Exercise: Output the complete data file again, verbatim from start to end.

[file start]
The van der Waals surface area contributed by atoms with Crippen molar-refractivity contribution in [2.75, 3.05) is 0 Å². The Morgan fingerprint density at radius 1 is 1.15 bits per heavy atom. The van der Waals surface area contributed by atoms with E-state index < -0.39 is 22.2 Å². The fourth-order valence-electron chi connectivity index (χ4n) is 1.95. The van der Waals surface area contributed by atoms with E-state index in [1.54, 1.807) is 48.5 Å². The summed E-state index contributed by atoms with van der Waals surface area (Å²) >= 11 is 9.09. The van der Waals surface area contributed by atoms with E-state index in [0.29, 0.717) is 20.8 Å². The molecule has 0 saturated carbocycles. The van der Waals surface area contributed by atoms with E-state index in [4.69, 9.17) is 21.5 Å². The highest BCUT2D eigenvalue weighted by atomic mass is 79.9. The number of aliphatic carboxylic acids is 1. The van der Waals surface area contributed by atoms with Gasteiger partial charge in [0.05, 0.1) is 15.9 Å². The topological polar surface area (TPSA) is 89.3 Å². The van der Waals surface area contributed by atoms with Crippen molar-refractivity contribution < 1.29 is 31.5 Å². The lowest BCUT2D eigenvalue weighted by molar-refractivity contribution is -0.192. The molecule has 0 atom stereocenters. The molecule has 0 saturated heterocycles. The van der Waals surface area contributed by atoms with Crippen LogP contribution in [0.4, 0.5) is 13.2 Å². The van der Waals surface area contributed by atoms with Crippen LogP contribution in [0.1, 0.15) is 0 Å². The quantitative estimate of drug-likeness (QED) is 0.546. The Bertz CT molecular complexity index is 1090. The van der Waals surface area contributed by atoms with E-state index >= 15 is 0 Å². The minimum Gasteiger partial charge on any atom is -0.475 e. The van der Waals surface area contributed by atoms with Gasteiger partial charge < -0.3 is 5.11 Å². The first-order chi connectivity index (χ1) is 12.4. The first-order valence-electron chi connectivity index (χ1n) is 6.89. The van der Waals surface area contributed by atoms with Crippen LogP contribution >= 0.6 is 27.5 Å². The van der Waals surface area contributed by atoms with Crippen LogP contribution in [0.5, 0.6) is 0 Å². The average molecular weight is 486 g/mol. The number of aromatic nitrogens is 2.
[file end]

The van der Waals surface area contributed by atoms with Crippen molar-refractivity contribution in [2.75, 3.05) is 0 Å². The Morgan fingerprint density at radius 1 is 1.15 bits per heavy atom. The van der Waals surface area contributed by atoms with E-state index < -0.39 is 22.2 Å². The fourth-order valence-electron chi connectivity index (χ4n) is 1.95. The van der Waals surface area contributed by atoms with E-state index in [1.54, 1.807) is 48.5 Å². The summed E-state index contributed by atoms with van der Waals surface area (Å²) >= 11 is 9.09. The van der Waals surface area contributed by atoms with E-state index in [0.29, 0.717) is 20.8 Å². The molecule has 0 saturated carbocycles. The van der Waals surface area contributed by atoms with E-state index in [4.69, 9.17) is 21.5 Å². The highest BCUT2D eigenvalue weighted by atomic mass is 79.9. The number of aliphatic carboxylic acids is 1. The van der Waals surface area contributed by atoms with Gasteiger partial charge in [0.05, 0.1) is 15.9 Å². The topological polar surface area (TPSA) is 89.3 Å². The van der Waals surface area contributed by atoms with Crippen molar-refractivity contribution < 1.29 is 31.5 Å². The lowest BCUT2D eigenvalue weighted by molar-refractivity contribution is -0.192. The molecule has 0 atom stereocenters. The molecule has 0 saturated heterocycles. The van der Waals surface area contributed by atoms with Crippen LogP contribution in [0.4, 0.5) is 13.2 Å². The van der Waals surface area contributed by atoms with Crippen LogP contribution in [0.1, 0.15) is 0 Å². The quantitative estimate of drug-likeness (QED) is 0.546. The Bertz CT molecular complexity index is 1090. The van der Waals surface area contributed by atoms with E-state index >= 15 is 0 Å². The minimum Gasteiger partial charge on any atom is -0.475 e. The van der Waals surface area contributed by atoms with Gasteiger partial charge < -0.3 is 5.11 Å². The first-order chi connectivity index (χ1) is 12.4. The first-order valence-electron chi connectivity index (χ1n) is 6.89. The van der Waals surface area contributed by atoms with Crippen LogP contribution >= 0.6 is 27.5 Å². The van der Waals surface area contributed by atoms with Crippen LogP contribution in [0.5, 0.6) is 0 Å². The average molecular weight is 486 g/mol. The number of aromatic nitrogens is 2.